USB Hub: If your USB ports are hard to reach or are all in use, buy an inexpensive USB hub. Such a device has several USB ports and connects to the computer with a USB cable. Plug the hub into the hard-to-reach port and position the hub in a spot that is easier to reach. A more expensive hub will have more ports, faster speed, and a power cable of its own.
Power for USB device: USB drives get the power to operate directly from the USB port. The more complex and higher capacity drives need more power than some ports provide. If your drive does not seem to work, try plugging it into one of the ports on the back of the computer, where more power will be available than is available on ports that are on a monitor, keyboard, or a USB hub without its own power cord.
Version of USB: Most recent devices that connect with USB expect a USB 2.0 connection, which is faster than a USB 1.0 connection. The newest devices may be able to use, or even require, a USB 3.0 connection, which is faster still. Most USB devices are backwards-compatible, meaning that they can use the older connection type if they have to. The faster and fancier the device, the more likely it will insist on the correct type of connection. It can be difficult sometimes to tell what type the ports are on your computer.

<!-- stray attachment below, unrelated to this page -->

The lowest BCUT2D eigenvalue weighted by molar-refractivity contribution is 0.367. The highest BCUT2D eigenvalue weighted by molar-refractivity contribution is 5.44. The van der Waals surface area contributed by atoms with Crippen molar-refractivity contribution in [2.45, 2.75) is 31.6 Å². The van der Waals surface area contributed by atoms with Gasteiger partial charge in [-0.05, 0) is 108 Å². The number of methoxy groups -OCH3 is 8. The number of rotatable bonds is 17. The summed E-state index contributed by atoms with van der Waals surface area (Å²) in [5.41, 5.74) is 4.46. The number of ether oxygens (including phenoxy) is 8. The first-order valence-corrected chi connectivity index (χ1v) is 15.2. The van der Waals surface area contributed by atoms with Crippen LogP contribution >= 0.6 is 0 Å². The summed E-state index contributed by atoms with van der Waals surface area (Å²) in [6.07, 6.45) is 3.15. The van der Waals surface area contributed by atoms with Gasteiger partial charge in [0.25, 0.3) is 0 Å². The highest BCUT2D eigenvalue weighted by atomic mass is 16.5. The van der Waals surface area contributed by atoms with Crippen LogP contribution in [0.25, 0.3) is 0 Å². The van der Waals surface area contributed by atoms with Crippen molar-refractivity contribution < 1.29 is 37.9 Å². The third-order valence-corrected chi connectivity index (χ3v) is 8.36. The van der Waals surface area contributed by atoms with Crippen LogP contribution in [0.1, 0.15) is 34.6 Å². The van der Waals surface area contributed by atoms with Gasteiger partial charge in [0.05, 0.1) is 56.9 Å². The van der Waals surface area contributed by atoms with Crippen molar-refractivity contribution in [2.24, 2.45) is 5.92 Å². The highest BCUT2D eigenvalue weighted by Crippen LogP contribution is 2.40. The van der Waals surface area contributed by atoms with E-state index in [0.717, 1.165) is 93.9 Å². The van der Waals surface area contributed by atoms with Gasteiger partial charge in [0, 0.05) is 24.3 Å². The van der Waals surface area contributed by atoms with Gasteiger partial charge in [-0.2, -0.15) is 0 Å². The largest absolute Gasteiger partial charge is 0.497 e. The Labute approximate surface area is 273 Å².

Digital cameras and some phones and other electronic devices use a small removable card to store images and other data. Many computers and photo printers come with slots for reading and writing several kinds of memory cards. You can also purchase a card reader device that plugs into a USB port.
Of course you don't want to break your media or damage the data on it. DVDs, zip discs, and flash drives are a lot tougher than floppy disks were, but they can still get lost or damaged. (For recommendations about CD and DVD discs, see Jan's Computer Basics: Optical Disks)
Transporting removable media: Develop good habits about where you put your removable media for transport to work or school or wherever - somewhere it won't get loose and lost or dirty but also where it won't hide from you.
Examples of Transport Problems to Avoid: